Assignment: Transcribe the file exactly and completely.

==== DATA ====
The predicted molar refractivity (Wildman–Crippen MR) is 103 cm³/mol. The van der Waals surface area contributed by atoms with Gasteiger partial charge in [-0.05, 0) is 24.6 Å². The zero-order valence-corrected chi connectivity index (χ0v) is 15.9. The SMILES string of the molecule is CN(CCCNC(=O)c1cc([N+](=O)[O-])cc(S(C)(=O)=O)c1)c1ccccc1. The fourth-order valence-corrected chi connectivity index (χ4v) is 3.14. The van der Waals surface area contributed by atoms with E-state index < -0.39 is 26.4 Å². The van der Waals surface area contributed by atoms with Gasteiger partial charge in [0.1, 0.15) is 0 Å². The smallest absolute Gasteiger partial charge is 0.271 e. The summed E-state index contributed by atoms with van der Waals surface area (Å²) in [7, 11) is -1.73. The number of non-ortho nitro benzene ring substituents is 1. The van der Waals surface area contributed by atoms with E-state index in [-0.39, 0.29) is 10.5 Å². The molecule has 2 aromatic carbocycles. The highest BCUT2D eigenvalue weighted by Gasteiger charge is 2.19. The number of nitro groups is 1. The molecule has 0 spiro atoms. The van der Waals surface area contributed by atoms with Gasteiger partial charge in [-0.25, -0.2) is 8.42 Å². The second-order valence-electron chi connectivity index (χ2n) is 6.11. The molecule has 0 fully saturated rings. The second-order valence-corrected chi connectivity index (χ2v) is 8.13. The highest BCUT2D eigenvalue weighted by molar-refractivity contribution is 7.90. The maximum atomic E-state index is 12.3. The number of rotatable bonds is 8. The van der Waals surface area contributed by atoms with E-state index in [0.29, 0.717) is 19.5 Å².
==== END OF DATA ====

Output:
The predicted molar refractivity (Wildman–Crippen MR) is 103 cm³/mol. The van der Waals surface area contributed by atoms with Gasteiger partial charge in [-0.05, 0) is 24.6 Å². The zero-order valence-corrected chi connectivity index (χ0v) is 15.9. The SMILES string of the molecule is CN(CCCNC(=O)c1cc([N+](=O)[O-])cc(S(C)(=O)=O)c1)c1ccccc1. The fourth-order valence-corrected chi connectivity index (χ4v) is 3.14. The van der Waals surface area contributed by atoms with E-state index < -0.39 is 26.4 Å². The van der Waals surface area contributed by atoms with Gasteiger partial charge in [0.1, 0.15) is 0 Å². The smallest absolute Gasteiger partial charge is 0.271 e. The summed E-state index contributed by atoms with van der Waals surface area (Å²) in [7, 11) is -1.73. The number of non-ortho nitro benzene ring substituents is 1. The van der Waals surface area contributed by atoms with E-state index in [-0.39, 0.29) is 10.5 Å². The molecule has 2 aromatic carbocycles. The highest BCUT2D eigenvalue weighted by Gasteiger charge is 2.19. The number of nitro groups is 1. The molecule has 0 spiro atoms. The van der Waals surface area contributed by atoms with Gasteiger partial charge in [-0.25, -0.2) is 8.42 Å². The second-order valence-electron chi connectivity index (χ2n) is 6.11. The molecule has 0 fully saturated rings. The second-order valence-corrected chi connectivity index (χ2v) is 8.13. The highest BCUT2D eigenvalue weighted by molar-refractivity contribution is 7.90. The maximum atomic E-state index is 12.3. The number of rotatable bonds is 8. The van der Waals surface area contributed by atoms with E-state index in [0.29, 0.717) is 19.5 Å².